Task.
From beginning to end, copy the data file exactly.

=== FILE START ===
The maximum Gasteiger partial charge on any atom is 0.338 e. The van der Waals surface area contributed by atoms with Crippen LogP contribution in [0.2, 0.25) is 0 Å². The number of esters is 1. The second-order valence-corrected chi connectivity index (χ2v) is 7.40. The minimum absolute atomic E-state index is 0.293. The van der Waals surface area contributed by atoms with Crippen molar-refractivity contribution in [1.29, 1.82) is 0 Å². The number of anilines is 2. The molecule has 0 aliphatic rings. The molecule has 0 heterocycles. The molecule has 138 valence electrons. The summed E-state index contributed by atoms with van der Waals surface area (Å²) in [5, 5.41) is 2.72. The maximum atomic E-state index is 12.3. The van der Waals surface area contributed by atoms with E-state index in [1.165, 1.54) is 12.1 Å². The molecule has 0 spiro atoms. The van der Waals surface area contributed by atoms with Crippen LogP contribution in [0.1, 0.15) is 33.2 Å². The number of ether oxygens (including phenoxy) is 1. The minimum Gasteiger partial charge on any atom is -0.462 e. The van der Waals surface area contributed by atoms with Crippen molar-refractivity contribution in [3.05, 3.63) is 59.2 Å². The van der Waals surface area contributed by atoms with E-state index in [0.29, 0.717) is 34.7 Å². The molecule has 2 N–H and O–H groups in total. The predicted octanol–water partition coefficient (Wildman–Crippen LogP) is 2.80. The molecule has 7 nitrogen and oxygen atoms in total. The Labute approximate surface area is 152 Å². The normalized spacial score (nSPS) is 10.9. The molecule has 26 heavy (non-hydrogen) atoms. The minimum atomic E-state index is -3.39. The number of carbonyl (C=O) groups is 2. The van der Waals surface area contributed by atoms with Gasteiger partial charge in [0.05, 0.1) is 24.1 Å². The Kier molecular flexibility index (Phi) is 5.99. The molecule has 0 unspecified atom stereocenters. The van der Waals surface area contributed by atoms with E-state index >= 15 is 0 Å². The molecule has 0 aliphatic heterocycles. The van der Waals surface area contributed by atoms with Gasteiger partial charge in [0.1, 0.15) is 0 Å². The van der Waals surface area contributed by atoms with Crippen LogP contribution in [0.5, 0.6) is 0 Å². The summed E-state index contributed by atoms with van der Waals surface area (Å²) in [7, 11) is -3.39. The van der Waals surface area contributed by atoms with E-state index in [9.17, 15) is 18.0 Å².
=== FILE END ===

The maximum Gasteiger partial charge on any atom is 0.338 e. The van der Waals surface area contributed by atoms with Crippen LogP contribution in [0.2, 0.25) is 0 Å². The number of esters is 1. The second-order valence-corrected chi connectivity index (χ2v) is 7.40. The minimum absolute atomic E-state index is 0.293. The van der Waals surface area contributed by atoms with Crippen molar-refractivity contribution in [1.29, 1.82) is 0 Å². The number of anilines is 2. The molecule has 0 aliphatic rings. The molecule has 0 heterocycles. The molecule has 138 valence electrons. The summed E-state index contributed by atoms with van der Waals surface area (Å²) in [5, 5.41) is 2.72. The maximum atomic E-state index is 12.3. The van der Waals surface area contributed by atoms with E-state index in [1.165, 1.54) is 12.1 Å². The molecule has 0 spiro atoms. The van der Waals surface area contributed by atoms with Crippen LogP contribution in [0.1, 0.15) is 33.2 Å². The number of ether oxygens (including phenoxy) is 1. The minimum Gasteiger partial charge on any atom is -0.462 e. The van der Waals surface area contributed by atoms with Crippen molar-refractivity contribution in [3.05, 3.63) is 59.2 Å². The van der Waals surface area contributed by atoms with E-state index in [0.29, 0.717) is 34.7 Å². The molecule has 2 N–H and O–H groups in total. The predicted octanol–water partition coefficient (Wildman–Crippen LogP) is 2.80. The molecule has 7 nitrogen and oxygen atoms in total. The Labute approximate surface area is 152 Å². The normalized spacial score (nSPS) is 10.9. The molecule has 26 heavy (non-hydrogen) atoms. The minimum atomic E-state index is -3.39. The number of carbonyl (C=O) groups is 2. The van der Waals surface area contributed by atoms with Gasteiger partial charge in [0.05, 0.1) is 24.1 Å². The Kier molecular flexibility index (Phi) is 5.99. The molecule has 0 unspecified atom stereocenters. The van der Waals surface area contributed by atoms with E-state index >= 15 is 0 Å². The molecule has 0 aliphatic heterocycles. The van der Waals surface area contributed by atoms with Gasteiger partial charge in [0.1, 0.15) is 0 Å². The van der Waals surface area contributed by atoms with Crippen LogP contribution in [0.5, 0.6) is 0 Å². The summed E-state index contributed by atoms with van der Waals surface area (Å²) in [7, 11) is -3.39. The van der Waals surface area contributed by atoms with E-state index in [9.17, 15) is 18.0 Å².